|Soul? No thanks. I'll take your wallet!|
Since I moved out to SoCal, my wife and I have had the same tradition around this time of going to a U-Pick pumpkin patch for (obviously) pumpkins, and then on up into the mountain to an apple orchard for (again, obviously) apples and cider. The pumpkin patch, Live OakCanyon Pumpkin Patch, has grown more popular and theme-parky over the years. But this past weekend it went over the top.
In the past, the Pumpkin Patch was a quaint, almost side-of-the-road afterthought affair. The fields were mowed down, it was a walk through muddy ground, and the best they offered were wheelbarrows to carry out your spoils. It was cold, dirty, fun work.
It apparently caught on, because they expanded the parking lot into what had been their Christmas Tree groves, and started putting up out buildings. Some temporary games and rides came into being—mostly jumpy-house type affairs. For a buck or two, the kiddies could go play. A few years ago they added a corn maze, which was nice. A bit pricey to wander through, but still fun. The kicker is that you have to find animal signs throughout the maze to get a code for the door out.
|This was the only one of twelve cars actually working.|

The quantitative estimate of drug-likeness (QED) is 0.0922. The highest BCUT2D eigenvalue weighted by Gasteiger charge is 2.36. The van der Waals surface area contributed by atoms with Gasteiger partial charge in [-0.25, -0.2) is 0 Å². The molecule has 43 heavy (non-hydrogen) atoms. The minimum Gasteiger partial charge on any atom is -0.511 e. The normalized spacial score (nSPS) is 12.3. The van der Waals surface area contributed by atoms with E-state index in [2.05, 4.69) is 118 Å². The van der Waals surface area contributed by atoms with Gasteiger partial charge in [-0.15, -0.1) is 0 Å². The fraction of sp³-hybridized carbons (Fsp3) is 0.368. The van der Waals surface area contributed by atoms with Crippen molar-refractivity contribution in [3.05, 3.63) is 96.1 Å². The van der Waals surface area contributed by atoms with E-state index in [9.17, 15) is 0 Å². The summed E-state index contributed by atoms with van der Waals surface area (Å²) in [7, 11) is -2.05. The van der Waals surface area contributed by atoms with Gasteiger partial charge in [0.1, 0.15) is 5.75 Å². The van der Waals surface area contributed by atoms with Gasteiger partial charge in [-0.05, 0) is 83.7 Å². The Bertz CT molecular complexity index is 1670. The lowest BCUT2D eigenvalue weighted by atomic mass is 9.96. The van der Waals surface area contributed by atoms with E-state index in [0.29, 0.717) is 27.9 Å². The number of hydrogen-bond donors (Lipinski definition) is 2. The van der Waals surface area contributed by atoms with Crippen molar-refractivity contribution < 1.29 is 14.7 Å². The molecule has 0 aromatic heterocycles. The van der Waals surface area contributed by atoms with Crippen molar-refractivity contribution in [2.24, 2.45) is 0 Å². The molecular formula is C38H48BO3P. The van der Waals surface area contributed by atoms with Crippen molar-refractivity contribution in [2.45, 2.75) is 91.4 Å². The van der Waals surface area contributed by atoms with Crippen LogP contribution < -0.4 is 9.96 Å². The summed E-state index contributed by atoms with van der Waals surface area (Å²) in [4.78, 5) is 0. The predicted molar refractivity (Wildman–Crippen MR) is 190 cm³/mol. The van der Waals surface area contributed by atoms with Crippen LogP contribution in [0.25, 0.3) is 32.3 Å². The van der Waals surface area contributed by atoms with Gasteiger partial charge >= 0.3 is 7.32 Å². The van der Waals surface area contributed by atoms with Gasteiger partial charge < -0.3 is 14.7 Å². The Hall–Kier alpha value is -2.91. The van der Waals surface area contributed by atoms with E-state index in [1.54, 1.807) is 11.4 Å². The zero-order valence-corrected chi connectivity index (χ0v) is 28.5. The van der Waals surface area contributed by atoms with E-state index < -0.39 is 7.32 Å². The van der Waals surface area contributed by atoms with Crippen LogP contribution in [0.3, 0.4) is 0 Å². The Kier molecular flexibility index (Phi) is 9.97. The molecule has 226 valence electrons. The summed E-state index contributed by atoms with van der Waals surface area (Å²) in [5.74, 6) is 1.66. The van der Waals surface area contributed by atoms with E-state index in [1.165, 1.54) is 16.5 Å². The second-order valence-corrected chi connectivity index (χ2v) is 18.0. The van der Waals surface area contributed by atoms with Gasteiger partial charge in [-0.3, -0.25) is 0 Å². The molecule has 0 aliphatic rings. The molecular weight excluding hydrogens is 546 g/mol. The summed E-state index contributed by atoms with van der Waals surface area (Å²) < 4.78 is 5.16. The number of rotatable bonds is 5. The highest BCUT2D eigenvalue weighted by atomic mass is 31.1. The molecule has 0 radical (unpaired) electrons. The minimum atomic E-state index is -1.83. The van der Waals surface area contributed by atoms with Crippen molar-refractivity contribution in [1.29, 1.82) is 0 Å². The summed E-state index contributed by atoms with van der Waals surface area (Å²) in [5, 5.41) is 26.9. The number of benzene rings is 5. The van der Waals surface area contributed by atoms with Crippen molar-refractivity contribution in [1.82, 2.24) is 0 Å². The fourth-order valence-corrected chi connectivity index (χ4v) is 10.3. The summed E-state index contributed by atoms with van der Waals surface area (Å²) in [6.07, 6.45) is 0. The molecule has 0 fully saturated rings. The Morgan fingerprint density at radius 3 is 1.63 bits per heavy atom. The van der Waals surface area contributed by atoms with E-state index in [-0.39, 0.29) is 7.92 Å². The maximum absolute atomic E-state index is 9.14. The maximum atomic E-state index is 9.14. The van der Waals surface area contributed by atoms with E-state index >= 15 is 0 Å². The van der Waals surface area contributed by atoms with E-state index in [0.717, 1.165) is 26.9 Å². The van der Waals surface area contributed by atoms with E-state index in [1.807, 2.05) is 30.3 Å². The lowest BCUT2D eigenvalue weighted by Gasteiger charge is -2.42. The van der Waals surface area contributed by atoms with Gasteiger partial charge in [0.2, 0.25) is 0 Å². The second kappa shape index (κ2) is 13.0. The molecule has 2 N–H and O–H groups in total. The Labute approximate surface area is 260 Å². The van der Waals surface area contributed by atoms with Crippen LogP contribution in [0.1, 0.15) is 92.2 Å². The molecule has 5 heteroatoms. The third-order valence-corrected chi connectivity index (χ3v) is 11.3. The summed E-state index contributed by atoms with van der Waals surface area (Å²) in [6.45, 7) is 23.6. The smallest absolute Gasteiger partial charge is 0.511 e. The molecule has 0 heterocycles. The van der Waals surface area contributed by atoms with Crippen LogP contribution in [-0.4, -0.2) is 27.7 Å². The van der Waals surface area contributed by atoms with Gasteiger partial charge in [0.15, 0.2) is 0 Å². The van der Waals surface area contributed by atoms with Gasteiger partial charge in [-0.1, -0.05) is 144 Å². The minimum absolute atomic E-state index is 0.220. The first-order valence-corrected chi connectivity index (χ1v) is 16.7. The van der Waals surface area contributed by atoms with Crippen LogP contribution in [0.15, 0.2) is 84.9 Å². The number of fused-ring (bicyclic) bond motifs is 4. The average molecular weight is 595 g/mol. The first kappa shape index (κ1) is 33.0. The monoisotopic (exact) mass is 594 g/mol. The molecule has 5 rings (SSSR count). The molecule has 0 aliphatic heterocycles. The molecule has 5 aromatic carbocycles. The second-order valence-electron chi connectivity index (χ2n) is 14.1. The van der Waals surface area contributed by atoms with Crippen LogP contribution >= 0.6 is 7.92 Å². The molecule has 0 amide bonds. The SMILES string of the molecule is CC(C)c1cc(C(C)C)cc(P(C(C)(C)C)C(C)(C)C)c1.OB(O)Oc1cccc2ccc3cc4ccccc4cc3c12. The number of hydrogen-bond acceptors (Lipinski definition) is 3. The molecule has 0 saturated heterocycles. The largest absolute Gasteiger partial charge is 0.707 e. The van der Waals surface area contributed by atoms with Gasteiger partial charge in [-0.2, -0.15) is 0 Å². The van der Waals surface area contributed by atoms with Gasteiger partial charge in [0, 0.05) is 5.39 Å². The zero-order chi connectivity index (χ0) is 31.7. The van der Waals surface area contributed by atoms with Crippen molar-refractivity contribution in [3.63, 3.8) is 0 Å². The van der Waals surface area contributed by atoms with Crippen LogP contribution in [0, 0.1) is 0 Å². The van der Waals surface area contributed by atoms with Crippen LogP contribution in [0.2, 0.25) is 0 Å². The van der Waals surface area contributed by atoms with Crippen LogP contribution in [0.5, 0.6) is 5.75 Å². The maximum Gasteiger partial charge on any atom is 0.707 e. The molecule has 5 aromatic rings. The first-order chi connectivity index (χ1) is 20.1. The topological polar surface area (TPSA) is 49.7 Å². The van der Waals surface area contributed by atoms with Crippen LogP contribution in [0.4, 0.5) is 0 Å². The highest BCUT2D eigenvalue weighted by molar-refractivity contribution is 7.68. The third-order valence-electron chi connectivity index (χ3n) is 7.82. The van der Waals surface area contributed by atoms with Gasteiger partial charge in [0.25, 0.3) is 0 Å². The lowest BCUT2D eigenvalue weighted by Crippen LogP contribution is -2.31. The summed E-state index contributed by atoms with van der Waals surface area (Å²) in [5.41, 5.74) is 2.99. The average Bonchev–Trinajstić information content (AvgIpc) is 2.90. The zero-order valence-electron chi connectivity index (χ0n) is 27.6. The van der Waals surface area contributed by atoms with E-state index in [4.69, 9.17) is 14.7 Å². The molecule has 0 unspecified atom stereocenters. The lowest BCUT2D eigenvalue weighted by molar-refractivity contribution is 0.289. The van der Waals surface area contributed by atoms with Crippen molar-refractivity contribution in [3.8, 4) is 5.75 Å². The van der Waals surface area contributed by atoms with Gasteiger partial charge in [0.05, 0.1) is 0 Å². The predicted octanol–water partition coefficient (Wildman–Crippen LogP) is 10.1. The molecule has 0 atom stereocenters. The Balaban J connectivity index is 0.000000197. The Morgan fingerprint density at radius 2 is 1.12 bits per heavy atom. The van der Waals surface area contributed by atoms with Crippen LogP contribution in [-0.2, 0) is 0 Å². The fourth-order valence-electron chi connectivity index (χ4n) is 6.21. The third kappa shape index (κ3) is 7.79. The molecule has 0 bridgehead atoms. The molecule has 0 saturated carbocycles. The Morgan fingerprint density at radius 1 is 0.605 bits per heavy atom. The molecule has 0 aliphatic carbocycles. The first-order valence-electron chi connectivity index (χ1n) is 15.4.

This year, however, is the first year they’ve actually charged us admission to come onto the property to spend our money. We had to wait in line for the privilege of coming in. The only upshot I could see is they’ve adopted Disneyland-style parking guides to direct you to a spot. A smart move to get the people to spend their money just through the front door. They also have a more boardwalk type area with rides and games. They get you by making you buy tickets (about $1 each) and then the rides run between 3 and 8 tickets. With my three sons, I was spending between $9 and $24 to get them on a ride. We’re now talking almost Disneyland-style prices!
The boys had a great time, went on some fun rides and bouncy houses. When we were down to our last scattering of tickets, not enough for all the boys, I made the executive decision to shoot at the archery booth. It was a nice choice, although I haven’t pulled a bowstring in a couple years. I managed to only flub one arrow (the attendant chided me to make certain it was properly seated on the nock) and then made a nice grouping before I planted three in the bullseye.
But I’m torn.
I get that they want to make money. I’m all for making money. I’d like to make some myself someday. It seems like it makes life easier. I’m not certainly I can embrace the over-commercialization of a U-Pick pumpkin patch simply for the sake of tradition. I haven’t fully decided, but I’m certainly torn between what I experienced a decade ago, and the small amusement park that is now the Live Oak Canyon Pumpkin Patch.